Today is the summer solstice — pools are open, schools are out, the Fourth of July is around the corner — but the planned 22,000 square foot beer garden outside Clarendon is still shuttered.
“The Lot,” owned by local restaurant scene veteran Mike Bramson, was originally supposed to open in the summer of 2017. Then that got pushed back to the summer of 2018. Then spring of 2019. After some additional construction, Bramson told Eater he was anticipating an opening earlier this month.
Located at 3217 10th Street N., at the busy corner of 10th Street N. and Wilson Blvd, The Lot looks mostly complete from the outside. There are new trees, a fence, picnic bench seating, string lighting, a pergola and a pair of large signs. What there is not, yet, is any sign of life.
Bramson did not respond to requests for comment from ARLnow, but a review of Arlington County permitting activity shows that his efforts to get county permitting and zoning officials to allow him to build new bathrooms and a food prep area, and to open the beer garden, have all been rejected.
The issue seems to be existential for Bramson’s would-be business. In short, there does not appear to be a legal mechanism to allow a standalone, permanent beer garden in Arlington County.
The reason for the rejection of The Lot’s zoning applications to open as an outdoor cafe, county officials say and permitting records indicate, is that under Arlington County code an outdoor cafe must be an accessory use to a physical, indoor restaurant. Furthermore, an outdoor cafe can’t have more seating than the indoor restaurant.
The Lot has no indoor seating and was planning to serve food from food trucks.
“The building permit under review is for interior alterations to the existing building; to create restrooms (required by Inspections Services Division) and a food prep area (required by the Public Health Division) in order to use the outdoor café area and beverage trucks,” Gina Wimpey, spokeswoman for Arlington’s Dept. of Community Planning, Housing & Development, told ARLnow via email.
“Since they included the outdoor café space in the permit, Zoning cannot approve the café space in the absence of a restaurant with indoor seating (required by the Zoning Ordinance),” Wimpey added.
Luckily for The Lot, there does appear to be a possible workaround. It could figuratively latch itself to a nearby restaurant — Bramson’s Social Restaurant Group owns Pamplona and Bar Bao in Clarendon — and operate on a temporary basis.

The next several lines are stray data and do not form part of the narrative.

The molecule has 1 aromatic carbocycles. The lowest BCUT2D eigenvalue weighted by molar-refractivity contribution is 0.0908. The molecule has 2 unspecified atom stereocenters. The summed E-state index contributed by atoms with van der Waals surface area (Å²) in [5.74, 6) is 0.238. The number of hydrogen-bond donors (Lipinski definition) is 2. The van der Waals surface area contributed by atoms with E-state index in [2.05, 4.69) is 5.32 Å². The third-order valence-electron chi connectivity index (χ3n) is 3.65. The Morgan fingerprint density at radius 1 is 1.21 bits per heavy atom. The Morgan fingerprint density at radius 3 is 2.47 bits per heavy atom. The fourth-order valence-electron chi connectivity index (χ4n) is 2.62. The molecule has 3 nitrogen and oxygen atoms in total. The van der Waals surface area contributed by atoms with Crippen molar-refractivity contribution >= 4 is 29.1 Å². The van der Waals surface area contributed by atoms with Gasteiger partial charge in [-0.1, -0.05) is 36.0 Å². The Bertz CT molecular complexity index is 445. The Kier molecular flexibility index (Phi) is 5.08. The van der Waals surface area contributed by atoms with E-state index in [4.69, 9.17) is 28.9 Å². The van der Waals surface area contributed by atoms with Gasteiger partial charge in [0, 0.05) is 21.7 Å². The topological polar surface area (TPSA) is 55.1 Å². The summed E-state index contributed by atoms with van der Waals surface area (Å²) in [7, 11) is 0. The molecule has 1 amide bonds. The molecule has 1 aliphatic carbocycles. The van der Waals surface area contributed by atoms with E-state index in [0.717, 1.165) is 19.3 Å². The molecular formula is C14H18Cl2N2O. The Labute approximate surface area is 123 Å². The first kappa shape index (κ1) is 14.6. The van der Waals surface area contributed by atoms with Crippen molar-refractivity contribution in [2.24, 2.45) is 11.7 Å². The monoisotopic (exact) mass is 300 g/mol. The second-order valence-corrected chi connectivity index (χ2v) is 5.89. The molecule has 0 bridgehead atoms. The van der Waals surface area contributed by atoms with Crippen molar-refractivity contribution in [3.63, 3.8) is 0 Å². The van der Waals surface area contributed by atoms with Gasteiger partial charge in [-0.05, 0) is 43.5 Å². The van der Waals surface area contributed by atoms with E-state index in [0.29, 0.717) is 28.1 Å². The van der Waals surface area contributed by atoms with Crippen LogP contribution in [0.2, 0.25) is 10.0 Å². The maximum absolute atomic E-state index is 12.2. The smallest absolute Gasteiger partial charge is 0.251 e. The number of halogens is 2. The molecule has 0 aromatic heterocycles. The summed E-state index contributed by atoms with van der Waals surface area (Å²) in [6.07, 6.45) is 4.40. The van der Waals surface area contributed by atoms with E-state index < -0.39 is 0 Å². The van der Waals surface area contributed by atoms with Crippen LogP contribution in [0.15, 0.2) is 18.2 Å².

“They can open the outdoor café as a short-term use associated with other restaurants within 2,000 feet, but it must have more indoor seats than the proposed outdoor café,” Wimpey said. “This has been discussed with the applicant and they’re working towards a solution. Until the Certificate of Occupancy for the short-term use is issued, the building permit cannot be issued.”
So why can The Stand, a Social Restaurant Group-owned food kiosk in Crystal City, continue serving without indoor seating? Because it technically isn’t considered an outdoor cafe under county code.
“1601 Crystal Drive [The Stand] currently has a Certificate of Occupancy for a food service kiosk and has had one in this location since at least the late-1990s,” Wimpey said.
Beer gardens have been blossoming around the D.C. area over the past few years — including in Arlington, next to bricks-and-mortar restaurants — and are a popular warm weather destination. But Wimpey said there is no movement in Arlington County’s policy-setting ranks to allow stand-alone beer gardens.
“There isn’t anything planned in the proposed 2019-2020 work program,” she said,.
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Signature Theatre just released single tickets for all 33rd season productions, which highlights the organization’s long-time relationship with legendary composer Stephen Sondheim. Beginning with the musical adaptation of The Color Purple and irreverent No Place to Go, the season continues with three Sondheim musicals, the DC premieres of Off-Broadway hit Which Way to the Stage and Pulitzer Prize finalist Selling Kabul, the Tony Award®-winning rock musical Passing Strange, and return of Signature’s cabaret series honoring legendary artists.
“Last November, the world lost an icon. The death of Stephen Sondheim was a blow to everyone in the theater community. Signature Theatre would not be the same without Sondheim — he IS Signature’s ‘signature.’ This season, we are honoring the legend with productions of Into the Woods, Pacific Overtures and Sweeney Todd dedicated to his memory. These shows represent the diversity and range of Sondheim,” said Signature’s Artistic Director Matthew Gardiner about the new season.
Join us Sunday, Aug 28 from 12-3pm for our MEGA Wine Tasting
How it Works:
We’ve invited all our wine vendors that we work with to bring 6-10 wines in their portfolio (wines that are usually not carried at Osteria